Sorry to hear your tale of family illness. Hope you are taking care of yourself. Just to be clear on the “Celtic” part of Celtic Curse…most of Europe is Celtic when it comes to genes. My wife’s background is French and Irish and she has the classic homozygous C282Y version of HH. But there are people who self-identify as black or African-American who have the same condition. This HFE genetic defect goes back a long way, long enough for it to have spread to many parts of the world. We decided to call this site Celtic Curse to try and capture people’s interest, but HH is certainly not confined to people who think of themselves as Celtic.

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Mitch Britton November 8, 2011 at 10:37 am

I read Jeff Williams story with interest and am surprised by the contrast with
my own story. In 2010 at the age of 48 I went to the doctors’ with
a chronically swollen knee. After a blood test revealed a serum ferritin
level of 2400 my GP in the south side of Glasgow almost immediately suggested that
hemochromatosis could be the cause and had it confirmed by an HFE gene test
a week later. Nobody even hinted that I might be an alcoholic. Unlike Jeff I do not appear
to have suffered major organ damage although only time will tell. It’s interesting
to see the variability of doctors’ predjudices and diagnoses and also disease outcomes in
what should be similar cases.

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gerry wilson December 9, 2012 at 5:36 am

Hi there,I’ve recently been diagnosed with this condition after alarm bells started with my son being diagnosed last year,he’s now having phlebotomy and levels are thankfully dropping.my brother of 60 was also diagnosed with levels. Above 6,000,and hasn’t. Been able to work since,my treatment has yet to start my levels are 4,000 plus,2 older brothers are yet to be confirmed and reading the lines they also fit the bill really symptoms, thanksfor your blog. Regards Gerry. Wilson.

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Don Cameron August 1, 2012 at 11:57 am

My story is much like the others, I had complained for years about chronic fatigue, brain fog, depression and joint pain mostly in my fingers and knees. After many x-rays, RA tests and physiotherapy, my Dr told me that “It’s likely some kind of virus that will eventually go away”. I found a new Dr the next day.
The new Dr didn’t find much either until my liver enzyme numbers got a bit high and he sent me to a liver specialist that knew what to look for. My tests showed that my serum ferratin was 6855! I had the genetic test that confirmed type 1 HH and started phlebotomies 2 times a week.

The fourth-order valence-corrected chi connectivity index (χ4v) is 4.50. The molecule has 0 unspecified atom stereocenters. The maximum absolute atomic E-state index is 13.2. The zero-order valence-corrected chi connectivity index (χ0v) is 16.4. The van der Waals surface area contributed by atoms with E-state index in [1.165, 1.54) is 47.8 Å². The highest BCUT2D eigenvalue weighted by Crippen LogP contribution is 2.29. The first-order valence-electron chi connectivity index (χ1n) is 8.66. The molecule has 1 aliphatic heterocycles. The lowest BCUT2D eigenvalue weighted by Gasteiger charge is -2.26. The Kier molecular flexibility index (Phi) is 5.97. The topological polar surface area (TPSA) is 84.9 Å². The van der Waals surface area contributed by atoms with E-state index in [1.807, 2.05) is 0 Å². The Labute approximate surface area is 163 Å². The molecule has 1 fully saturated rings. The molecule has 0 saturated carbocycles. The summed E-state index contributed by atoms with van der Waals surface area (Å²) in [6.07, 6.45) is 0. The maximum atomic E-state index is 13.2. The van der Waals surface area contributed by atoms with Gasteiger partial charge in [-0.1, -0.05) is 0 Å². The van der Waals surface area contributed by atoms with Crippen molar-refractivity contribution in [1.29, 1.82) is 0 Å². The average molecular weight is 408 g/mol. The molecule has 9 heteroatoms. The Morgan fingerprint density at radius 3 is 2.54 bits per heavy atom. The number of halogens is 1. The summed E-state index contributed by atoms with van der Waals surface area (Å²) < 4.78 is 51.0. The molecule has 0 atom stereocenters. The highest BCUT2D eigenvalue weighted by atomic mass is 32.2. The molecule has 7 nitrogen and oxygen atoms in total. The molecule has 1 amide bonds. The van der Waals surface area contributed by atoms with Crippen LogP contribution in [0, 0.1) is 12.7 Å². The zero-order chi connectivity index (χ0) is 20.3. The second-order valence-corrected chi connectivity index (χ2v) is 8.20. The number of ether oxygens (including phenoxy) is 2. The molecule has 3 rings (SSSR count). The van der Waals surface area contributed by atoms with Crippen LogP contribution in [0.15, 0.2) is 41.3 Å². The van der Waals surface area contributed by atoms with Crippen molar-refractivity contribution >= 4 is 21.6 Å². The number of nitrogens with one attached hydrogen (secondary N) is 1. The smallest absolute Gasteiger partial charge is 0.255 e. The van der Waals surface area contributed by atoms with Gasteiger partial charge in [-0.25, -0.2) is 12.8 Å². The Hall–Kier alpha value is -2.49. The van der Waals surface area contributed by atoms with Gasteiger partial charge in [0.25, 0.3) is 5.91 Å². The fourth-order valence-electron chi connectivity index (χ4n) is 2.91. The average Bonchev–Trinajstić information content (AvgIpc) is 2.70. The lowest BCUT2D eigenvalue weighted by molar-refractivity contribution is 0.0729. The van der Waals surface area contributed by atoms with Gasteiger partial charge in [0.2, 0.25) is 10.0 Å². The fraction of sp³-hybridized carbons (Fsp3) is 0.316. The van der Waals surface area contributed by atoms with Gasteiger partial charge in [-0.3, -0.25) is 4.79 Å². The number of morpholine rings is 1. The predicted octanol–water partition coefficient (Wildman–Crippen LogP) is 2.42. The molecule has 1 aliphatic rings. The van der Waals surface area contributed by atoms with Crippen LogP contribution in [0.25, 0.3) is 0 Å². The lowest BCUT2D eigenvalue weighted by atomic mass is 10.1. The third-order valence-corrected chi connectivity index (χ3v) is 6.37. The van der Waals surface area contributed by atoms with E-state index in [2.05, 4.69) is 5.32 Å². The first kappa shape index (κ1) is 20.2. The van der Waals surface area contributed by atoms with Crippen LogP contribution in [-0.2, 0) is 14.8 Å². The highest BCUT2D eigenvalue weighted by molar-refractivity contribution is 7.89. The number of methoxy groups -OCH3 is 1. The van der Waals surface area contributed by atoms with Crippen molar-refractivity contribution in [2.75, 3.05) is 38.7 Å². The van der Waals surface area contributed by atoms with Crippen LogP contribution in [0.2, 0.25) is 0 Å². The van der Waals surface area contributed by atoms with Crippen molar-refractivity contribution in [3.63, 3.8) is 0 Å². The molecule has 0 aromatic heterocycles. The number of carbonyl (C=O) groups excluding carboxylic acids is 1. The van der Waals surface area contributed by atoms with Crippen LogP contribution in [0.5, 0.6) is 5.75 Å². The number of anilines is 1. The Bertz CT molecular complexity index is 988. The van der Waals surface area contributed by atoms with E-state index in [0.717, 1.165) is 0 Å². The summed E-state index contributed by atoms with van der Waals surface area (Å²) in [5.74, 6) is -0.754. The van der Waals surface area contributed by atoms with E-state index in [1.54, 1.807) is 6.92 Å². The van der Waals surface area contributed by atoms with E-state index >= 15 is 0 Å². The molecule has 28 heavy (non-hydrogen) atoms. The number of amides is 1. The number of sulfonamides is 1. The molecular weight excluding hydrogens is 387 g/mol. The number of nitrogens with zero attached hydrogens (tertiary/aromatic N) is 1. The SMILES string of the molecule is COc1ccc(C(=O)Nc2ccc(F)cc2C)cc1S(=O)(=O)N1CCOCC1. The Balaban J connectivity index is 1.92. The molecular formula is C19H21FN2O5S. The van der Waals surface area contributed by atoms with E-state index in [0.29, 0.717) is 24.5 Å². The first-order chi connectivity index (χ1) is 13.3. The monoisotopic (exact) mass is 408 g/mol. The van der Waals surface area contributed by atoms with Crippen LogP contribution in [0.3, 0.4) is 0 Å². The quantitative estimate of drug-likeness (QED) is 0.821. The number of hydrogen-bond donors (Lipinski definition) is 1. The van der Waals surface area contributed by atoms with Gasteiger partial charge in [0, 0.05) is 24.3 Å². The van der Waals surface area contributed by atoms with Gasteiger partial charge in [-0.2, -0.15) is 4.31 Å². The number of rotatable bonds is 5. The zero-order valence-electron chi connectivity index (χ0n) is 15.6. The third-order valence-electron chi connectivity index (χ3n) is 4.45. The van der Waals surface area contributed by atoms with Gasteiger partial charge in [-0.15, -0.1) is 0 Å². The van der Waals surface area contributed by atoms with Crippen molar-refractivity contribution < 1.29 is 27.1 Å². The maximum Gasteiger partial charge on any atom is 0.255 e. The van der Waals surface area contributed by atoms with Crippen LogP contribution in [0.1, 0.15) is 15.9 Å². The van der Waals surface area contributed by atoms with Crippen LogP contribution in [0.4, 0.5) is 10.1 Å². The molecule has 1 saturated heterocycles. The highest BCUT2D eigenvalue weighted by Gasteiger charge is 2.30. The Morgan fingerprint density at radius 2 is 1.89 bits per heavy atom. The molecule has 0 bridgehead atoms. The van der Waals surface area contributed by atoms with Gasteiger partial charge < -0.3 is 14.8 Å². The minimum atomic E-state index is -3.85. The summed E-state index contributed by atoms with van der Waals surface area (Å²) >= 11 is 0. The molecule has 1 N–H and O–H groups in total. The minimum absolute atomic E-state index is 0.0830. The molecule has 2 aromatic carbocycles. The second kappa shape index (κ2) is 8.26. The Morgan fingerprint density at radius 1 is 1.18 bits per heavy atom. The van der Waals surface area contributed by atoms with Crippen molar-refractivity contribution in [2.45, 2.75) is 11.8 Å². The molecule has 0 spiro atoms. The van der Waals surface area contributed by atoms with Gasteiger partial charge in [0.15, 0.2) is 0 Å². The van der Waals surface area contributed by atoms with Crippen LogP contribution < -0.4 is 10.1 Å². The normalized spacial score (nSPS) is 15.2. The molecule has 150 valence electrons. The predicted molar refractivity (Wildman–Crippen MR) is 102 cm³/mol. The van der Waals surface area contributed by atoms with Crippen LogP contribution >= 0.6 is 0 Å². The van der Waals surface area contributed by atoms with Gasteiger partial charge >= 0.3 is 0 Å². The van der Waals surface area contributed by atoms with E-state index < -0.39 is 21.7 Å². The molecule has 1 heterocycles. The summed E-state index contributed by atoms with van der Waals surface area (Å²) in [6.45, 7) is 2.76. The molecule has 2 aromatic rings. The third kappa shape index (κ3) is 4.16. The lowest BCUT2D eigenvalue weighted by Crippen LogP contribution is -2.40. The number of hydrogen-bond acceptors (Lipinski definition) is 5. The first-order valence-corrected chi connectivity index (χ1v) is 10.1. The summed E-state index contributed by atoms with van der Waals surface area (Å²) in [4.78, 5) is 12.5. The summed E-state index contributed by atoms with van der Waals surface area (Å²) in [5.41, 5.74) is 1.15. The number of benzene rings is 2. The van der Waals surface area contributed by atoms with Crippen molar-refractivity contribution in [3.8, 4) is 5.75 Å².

I am now down in the under 50 range, hurt in every joint I own and have cirrhosis. I still have to nap every afternoon and fight depression constantly but my liver numbers have come down almost to the normal range.
I often wonder what my life would be like if only someone had run a simple ferratin test on me a few years earlier.

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Siobhan August 3, 2012 at 6:59 am

Ii have just been diagnosed with HH with ferratin levels of 1500 and start phlebotomy treatment of losing a pint of blood every 3 weeks. I am not an alcoholic. My liver is already damaged, and is not the only part of my body that is affected/damaged to a degree saddly. I have a family doctor who has been asking for 5-7 years now if I drink excessively and each time I say no, he being a reformed alcoholic himself would say “now admitting it is the first step…” why did they not test for this years ago ……with a name like Siobhan and both my parents from Ireland, you would think that it should have come up especially when I would have my husband come to my appointments to tell him NO I do not drink other than the odd glass of wine…. So now I am 48 and have just learned about Hemochromatosis only to find out that I have 3 cousins afflicted with the same thing. PEOPLE YOU HAVE TO SPEAK OUT!!! If I had known, and it is nothing to be ashamed of, it’s a hereditary disease, it’s genetic, in other words pre-determined at birth, had I known about it, or my doctor known about it we could have caught it YEARS earlier and perhaps I would not be faced with damage to more than one organ and to my joints, and my levels of exhaustion that I have now. I am 48 and living as though I were 80. In fact I know some 80 year olds that are more active than I am. I managed to get my certification teachers certificate in Aqua fit, water aerobics, and now can barely make it in the pool. I have a year of phlebotomy treatments to undergo and have been told that the pain I have daily now is going to get worse and less energy. People be aware and talk about it, not behind closed doors. SPEAK OUT and make sure that others not only know about it and can potentially save someone else but also get the recognition it needs to have some medical advancement done so that a cure may someday be a reality.
Thanks for listening, I just had to get that off my chest.

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jana skinner June 28, 2013 at 8:35 pm

I was diagnose with HH in August of 2012, I lived in Ketchum ID for 24 years, new the Hemingway’s including Maguix. My only sister died 8 years ago, and looking back she had the same signs I was having 3 years later, I was 6 years her junior, and never heard of HH. now I now it is what Dr Grossman, a hormone replacement dr.